28% of socio-economic group DE households do not have a landline from any provider.

It can no longer be assumed that telephone calls from BT are the "norm" and that other rates can be disregarded.

Fair and equitable charges for accessing public services

Whilst some private companies are happy to receive money from customers who call them on revenue sharing numbers, I have always argued that it is not acceptable for public service users to have to meet the costs of a public body as they use its services. With some exceptions, I see it as generally acceptable for service users to themselves incur the expense (if any) of a normal call using their chosen telephone service provider, rather than having this expense reimbursed by the taxpayer.

For this reason it is vital that public bodies currently using 0845 numbers move over to 03xx numbers as quickly as possible.

My proposal

To avoid the cost and disruption involved with a complete number change, there is a simple solution.

The 0345 equivalent of every 0845 number is reserved for use as a replacement or alternative. This feature could be used to enable equity to be re-established without the disruption and expense of lots of individual number changes.

The 0345 alternative for every 0845 number used by a public body should be immediately switched on.

Every public body that accepts the principle of equity and wishes to cease charging for access to its services could make a simple arrangement with its existing telephone service provider and issue a simple statement:

"All telephone services can be accessed by replacing the 0845 code with 0345 and dialling the remaining digits as stated".

This statement (perhaps better worded) must be made widely, however I do not see it as being essential that every number be printed twice wherever it appears. No existing publication would need to be changed. It would be for those of us who believe in equity to play a part in helping to spread the word.

My targets

There are three public bodies which are major users of 0845 numbers. They have all been thinking about this for a long time:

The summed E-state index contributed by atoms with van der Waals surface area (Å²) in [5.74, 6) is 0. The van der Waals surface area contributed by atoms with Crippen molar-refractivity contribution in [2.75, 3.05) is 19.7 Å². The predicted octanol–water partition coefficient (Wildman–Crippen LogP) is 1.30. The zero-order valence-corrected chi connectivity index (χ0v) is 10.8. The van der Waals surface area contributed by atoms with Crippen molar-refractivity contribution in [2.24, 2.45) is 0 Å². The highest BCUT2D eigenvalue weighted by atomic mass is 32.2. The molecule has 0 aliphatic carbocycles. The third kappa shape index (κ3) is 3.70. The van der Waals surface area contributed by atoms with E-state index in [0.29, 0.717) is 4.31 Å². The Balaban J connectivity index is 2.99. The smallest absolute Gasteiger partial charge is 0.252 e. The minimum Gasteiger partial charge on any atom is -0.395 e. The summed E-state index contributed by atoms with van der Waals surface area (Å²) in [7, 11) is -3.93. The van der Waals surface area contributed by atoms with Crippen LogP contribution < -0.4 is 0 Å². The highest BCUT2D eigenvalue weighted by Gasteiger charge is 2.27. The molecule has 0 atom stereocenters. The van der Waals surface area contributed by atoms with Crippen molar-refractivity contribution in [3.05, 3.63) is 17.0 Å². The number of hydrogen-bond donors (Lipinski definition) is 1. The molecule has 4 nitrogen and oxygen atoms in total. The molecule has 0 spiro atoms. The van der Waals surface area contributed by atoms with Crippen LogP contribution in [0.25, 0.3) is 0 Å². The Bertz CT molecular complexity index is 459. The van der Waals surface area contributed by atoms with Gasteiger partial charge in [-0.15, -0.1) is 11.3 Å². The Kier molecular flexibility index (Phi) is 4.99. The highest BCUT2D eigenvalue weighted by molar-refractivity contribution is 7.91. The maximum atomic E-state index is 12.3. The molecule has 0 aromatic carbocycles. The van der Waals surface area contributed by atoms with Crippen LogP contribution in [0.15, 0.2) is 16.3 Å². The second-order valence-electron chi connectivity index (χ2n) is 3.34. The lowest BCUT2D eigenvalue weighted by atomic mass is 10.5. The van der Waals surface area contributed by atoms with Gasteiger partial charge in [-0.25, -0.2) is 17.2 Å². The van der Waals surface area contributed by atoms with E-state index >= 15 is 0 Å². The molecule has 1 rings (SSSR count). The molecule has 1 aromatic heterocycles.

·       The DWP and its agencies. To its credit, DWP has already dealt with the problem of 0800 calls from mobiles. It now needs to finish the job by dealing with its 0845 numbers.

·       HMRC. Under attack for its problem with miscoding, HMRC angers people further by inviting enquiries about this to be made by calling one of its many 0845 numbers. The general issue of its use of 0845 numbers is already under formal review. Other users of 0845 and 0844 numbers are however representing the public interest in this exercise.

·       The NHS. Directions to NHS bodies and changes to the GP contract require cessation of the use of expensive telephone numbers by 19 December 2010 and 31 March 2011 respectively. Most of those with 0845 and 0844 numbers have not yet changed and will now need to move swiftly to comply with these requirements. (The equivalent 0344 alternative is available for GPs and hospitals that use the even more expensive 0844 numbers.)

Saving money

Although the benefit of subsidy towards the cost of advanced telephony would be lost - quite rightly as this is totally improper - those who make this move would find that they save themselves money overall. They all currently have a policy of calling back to those who cannot afford (or do not wish to incur) the premium charge which most callers suffer on 0845 numbers.

The level of the subsidy received (around 2p per call minute) is not only far less than the surcharge incurred by callers, it is also modest when compared to the cost of making a return call. By avoiding unnecessary callbacks, which are also very inconvenient and far more costly in agents' time, those who adopt this approach will save money, rather than incurring additional cost.

Fully planned rationalisation and changes of number is what should be done. In the current financial environment however, this will perhaps have to be deferred, as it can be a very costly exercise.

With household and public sector budgets under pressure and the vital need to ensure that the impact of cutbacks is distributed fairly - now must be the time to follow this simple and cost saving solution to a longstanding problem.


  1. Thank you very much for this post, and for your response to Mr. Singh's letter at I have just quoted that response in a complaint letter to my local JobCentre Plus.

    Do you have references for the percentages you quoted for BT landline usage in your response? I would like to know that, in the unlikely event they reply to me, I am able to properly back up my argument.

    Thanks again.

  2. Apologies for the late reply to the comment from James.

    The figures for usage are derived from an Ofcom publication found here.

    There is now a more recent posting on this topic.